Back in early February, there were some significant changes to bus routes in Downtown Seattle. Some of these changes were a result of bus stop capacity analysis I worked on in late 2010. I haven’t done much writing on my blog lately about work-related stuff (it’s generally the last thing I want to spend time on when I get home in the evening), but I thought that this would be a good chance to highlight some things that I worked on that you can see out on the street.
The big change was that most of the bus routes that used to travel on 1st Ave are now on 3rd Ave. This was done because 1st Ave is beginning to become impacted by construction related to the Alaskan Way Viaduct replacement; it was decided that 1st Ave buses needed to be moved to help maintain reliability and eliminate the need to do ad-hoc reroutes at times when 1st Ave would be closed completely. The other reason for moving buses to 3rd Ave is to prepare for the Rapid Ride lines that will begin running through downtown in year 2012.
Figure A: The old Blue/Yellow skip-stop pattern
3rd Ave uses skip-stop operation, where buses stop at every-other bus stop. Before February 2011, buses on 3rd Ave stopped at either the “Blue” zones or the “Yellow” zones. The Blue and Yellow Zones were offset so that the dropoff zone for a particular route was not on the same block as the pickup zones, see Figure A. A previous decision had been made that the Rapid Ride zones would have pickup and dropoff on the same block. Sounds good for ease-of-use from the customer’s perspective, but this presented a problem. This meant that the Rapid Ride zones were at the Blue zones southbound and the Yellow zones northbound. A further constraint was that there were a host of other routes that would need to share bus stops with Rapid Ride. The two RapidRide lines that will go through downtown in 2012 are the C-line, which will replace the current route 54 serving West Seattle, and the D-Line, which will replace the route 15 serving Ballard. The route 18, for example, serves a similar area as the 15 so it would need to share the same bus stops as the 15, or future Rapid Ride D-Line.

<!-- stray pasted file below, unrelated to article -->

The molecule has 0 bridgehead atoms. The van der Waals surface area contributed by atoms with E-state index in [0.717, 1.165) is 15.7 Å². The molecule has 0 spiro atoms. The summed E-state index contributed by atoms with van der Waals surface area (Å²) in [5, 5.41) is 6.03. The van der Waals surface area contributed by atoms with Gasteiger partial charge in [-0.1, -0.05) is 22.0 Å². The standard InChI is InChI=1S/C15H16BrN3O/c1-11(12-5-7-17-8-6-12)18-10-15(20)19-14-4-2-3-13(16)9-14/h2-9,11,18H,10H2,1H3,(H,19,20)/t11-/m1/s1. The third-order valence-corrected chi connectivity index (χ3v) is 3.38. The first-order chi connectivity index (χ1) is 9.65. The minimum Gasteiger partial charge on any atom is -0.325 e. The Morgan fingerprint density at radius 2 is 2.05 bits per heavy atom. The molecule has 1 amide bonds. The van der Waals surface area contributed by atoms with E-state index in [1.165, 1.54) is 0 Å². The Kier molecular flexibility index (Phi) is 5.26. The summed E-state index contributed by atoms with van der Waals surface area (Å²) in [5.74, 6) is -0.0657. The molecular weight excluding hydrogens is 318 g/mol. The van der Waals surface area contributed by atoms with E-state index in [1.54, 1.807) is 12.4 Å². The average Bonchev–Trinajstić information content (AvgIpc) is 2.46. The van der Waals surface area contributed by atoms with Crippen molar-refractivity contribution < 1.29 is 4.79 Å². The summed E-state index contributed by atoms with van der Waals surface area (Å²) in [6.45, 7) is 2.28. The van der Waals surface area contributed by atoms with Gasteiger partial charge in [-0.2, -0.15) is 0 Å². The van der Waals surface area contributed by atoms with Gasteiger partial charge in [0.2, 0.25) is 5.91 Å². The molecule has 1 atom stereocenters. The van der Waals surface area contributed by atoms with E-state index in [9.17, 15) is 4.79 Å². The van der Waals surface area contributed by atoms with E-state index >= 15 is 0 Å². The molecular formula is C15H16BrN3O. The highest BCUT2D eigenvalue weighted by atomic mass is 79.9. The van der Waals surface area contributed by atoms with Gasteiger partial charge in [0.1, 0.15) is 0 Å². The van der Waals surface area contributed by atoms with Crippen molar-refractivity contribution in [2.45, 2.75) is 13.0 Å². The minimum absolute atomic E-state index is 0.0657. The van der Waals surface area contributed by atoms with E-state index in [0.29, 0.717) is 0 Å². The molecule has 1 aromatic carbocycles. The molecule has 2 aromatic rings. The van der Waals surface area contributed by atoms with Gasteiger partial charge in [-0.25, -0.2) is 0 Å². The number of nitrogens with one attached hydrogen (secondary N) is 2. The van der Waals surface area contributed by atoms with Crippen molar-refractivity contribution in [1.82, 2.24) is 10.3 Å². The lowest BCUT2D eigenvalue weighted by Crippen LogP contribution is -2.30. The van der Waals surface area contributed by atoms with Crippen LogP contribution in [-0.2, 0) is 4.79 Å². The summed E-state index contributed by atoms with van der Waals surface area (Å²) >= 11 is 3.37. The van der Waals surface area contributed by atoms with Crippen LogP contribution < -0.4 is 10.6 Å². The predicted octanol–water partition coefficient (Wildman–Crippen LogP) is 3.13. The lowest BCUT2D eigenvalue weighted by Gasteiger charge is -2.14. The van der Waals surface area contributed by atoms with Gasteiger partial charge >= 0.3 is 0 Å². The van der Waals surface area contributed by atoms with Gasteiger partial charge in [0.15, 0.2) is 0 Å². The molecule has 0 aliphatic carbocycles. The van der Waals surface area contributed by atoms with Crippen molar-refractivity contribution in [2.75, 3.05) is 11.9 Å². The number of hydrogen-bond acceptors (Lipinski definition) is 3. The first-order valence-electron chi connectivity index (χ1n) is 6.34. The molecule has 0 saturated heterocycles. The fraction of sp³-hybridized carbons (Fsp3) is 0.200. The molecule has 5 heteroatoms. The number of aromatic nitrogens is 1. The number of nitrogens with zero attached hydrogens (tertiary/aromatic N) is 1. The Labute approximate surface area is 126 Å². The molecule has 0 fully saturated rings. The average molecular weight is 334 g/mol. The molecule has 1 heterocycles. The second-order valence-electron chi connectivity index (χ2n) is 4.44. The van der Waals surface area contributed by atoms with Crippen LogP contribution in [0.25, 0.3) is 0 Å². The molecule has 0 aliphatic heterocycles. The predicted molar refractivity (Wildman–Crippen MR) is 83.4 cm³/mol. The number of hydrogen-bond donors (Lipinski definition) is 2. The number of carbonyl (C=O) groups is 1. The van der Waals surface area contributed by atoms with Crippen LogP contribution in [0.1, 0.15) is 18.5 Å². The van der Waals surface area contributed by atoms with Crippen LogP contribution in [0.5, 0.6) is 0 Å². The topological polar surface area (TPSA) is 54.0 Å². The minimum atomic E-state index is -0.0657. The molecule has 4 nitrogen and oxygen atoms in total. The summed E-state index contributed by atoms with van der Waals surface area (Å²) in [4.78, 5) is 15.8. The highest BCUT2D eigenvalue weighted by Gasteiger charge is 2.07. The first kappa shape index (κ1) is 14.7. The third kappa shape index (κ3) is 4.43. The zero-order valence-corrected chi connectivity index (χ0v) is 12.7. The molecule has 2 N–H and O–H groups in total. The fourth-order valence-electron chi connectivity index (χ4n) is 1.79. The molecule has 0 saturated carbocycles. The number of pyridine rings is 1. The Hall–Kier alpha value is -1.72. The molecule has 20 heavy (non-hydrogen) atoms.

Another major constraint was that we didn’t want to make the people who would have to switch bus stops now, have to switch again in 2012. So the route 15 and 54 had to be put at the future Rapid Ride bus stops, otherwise we would be making these riders move again in 2012. An extra challenge with this constraint was that the full set of changes planned for 2012 were just rough plans and not certain at this point.
My task was to determine which skip-stop groups to assign the 1st Ave routes to, and what adjustments would be needed to the existing routes on 3rd Ave. I went to work first calculating the available bus stop capacity, per the methodology outlined in the “Transit Capacity and Quality of Service Manual” (for more information on that subject, you can view a powerpoint I presented at an American Public Transit Association conference back in 2007). That was the easy part, the hard part was then determining the necessary changes that would need to happen to ensure that the volume of buses would not exceed the available capacity and cause backups.